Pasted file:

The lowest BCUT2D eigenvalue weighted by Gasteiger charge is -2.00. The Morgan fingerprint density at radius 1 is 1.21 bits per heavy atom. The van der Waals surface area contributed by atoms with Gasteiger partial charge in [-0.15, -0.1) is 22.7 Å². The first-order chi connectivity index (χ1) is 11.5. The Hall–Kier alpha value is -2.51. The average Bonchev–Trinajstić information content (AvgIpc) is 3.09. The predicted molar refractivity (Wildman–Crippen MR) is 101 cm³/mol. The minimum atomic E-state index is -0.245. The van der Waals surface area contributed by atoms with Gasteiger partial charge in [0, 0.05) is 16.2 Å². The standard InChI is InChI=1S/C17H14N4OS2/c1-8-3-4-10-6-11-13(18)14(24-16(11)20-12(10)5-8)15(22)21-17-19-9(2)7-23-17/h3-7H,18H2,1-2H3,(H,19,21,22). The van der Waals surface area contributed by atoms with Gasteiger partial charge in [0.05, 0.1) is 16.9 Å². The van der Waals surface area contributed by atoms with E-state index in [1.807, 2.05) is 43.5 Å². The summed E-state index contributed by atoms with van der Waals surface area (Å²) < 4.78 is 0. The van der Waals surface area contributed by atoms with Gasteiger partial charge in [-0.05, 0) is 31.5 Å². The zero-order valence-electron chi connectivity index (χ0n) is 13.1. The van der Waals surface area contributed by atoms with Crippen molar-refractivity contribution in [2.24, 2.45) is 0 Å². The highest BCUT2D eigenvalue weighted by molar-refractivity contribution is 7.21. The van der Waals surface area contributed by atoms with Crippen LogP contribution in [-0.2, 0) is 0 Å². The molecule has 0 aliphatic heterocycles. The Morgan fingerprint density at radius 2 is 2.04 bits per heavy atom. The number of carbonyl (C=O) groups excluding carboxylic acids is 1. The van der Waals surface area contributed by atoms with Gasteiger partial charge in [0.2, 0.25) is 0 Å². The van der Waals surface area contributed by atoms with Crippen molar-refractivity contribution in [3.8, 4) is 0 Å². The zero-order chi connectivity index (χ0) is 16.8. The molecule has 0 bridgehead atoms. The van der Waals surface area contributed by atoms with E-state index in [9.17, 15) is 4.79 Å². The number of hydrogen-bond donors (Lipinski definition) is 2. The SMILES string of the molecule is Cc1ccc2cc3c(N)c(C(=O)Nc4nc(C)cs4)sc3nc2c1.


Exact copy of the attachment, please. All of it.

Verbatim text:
The lowest BCUT2D eigenvalue weighted by Gasteiger charge is -2.00. The Morgan fingerprint density at radius 1 is 1.21 bits per heavy atom. The van der Waals surface area contributed by atoms with Gasteiger partial charge in [-0.15, -0.1) is 22.7 Å². The first-order chi connectivity index (χ1) is 11.5. The Hall–Kier alpha value is -2.51. The average Bonchev–Trinajstić information content (AvgIpc) is 3.09. The predicted molar refractivity (Wildman–Crippen MR) is 101 cm³/mol. The minimum atomic E-state index is -0.245. The van der Waals surface area contributed by atoms with Gasteiger partial charge in [0, 0.05) is 16.2 Å². The standard InChI is InChI=1S/C17H14N4OS2/c1-8-3-4-10-6-11-13(18)14(24-16(11)20-12(10)5-8)15(22)21-17-19-9(2)7-23-17/h3-7H,18H2,1-2H3,(H,19,21,22). The van der Waals surface area contributed by atoms with Gasteiger partial charge in [0.05, 0.1) is 16.9 Å². The van der Waals surface area contributed by atoms with E-state index in [1.807, 2.05) is 43.5 Å². The summed E-state index contributed by atoms with van der Waals surface area (Å²) < 4.78 is 0. The van der Waals surface area contributed by atoms with Gasteiger partial charge in [-0.05, 0) is 31.5 Å². The zero-order valence-electron chi connectivity index (χ0n) is 13.1. The van der Waals surface area contributed by atoms with Crippen molar-refractivity contribution in [2.24, 2.45) is 0 Å². The highest BCUT2D eigenvalue weighted by molar-refractivity contribution is 7.21. The van der Waals surface area contributed by atoms with Crippen LogP contribution in [-0.2, 0) is 0 Å². The molecule has 0 aliphatic heterocycles. The Morgan fingerprint density at radius 2 is 2.04 bits per heavy atom. The number of carbonyl (C=O) groups excluding carboxylic acids is 1. The van der Waals surface area contributed by atoms with Gasteiger partial charge in [0.2, 0.25) is 0 Å². The van der Waals surface area contributed by atoms with Crippen molar-refractivity contribution in [3.8, 4) is 0 Å². The zero-order chi connectivity index (χ0) is 16.8. The molecule has 0 bridgehead atoms. The van der Waals surface area contributed by atoms with E-state index in [9.17, 15) is 4.79 Å². The number of hydrogen-bond donors (Lipinski definition) is 2. The SMILES string of the molecule is Cc1ccc2cc3c(N)c(C(=O)Nc4nc(C)cs4)sc3nc2c1.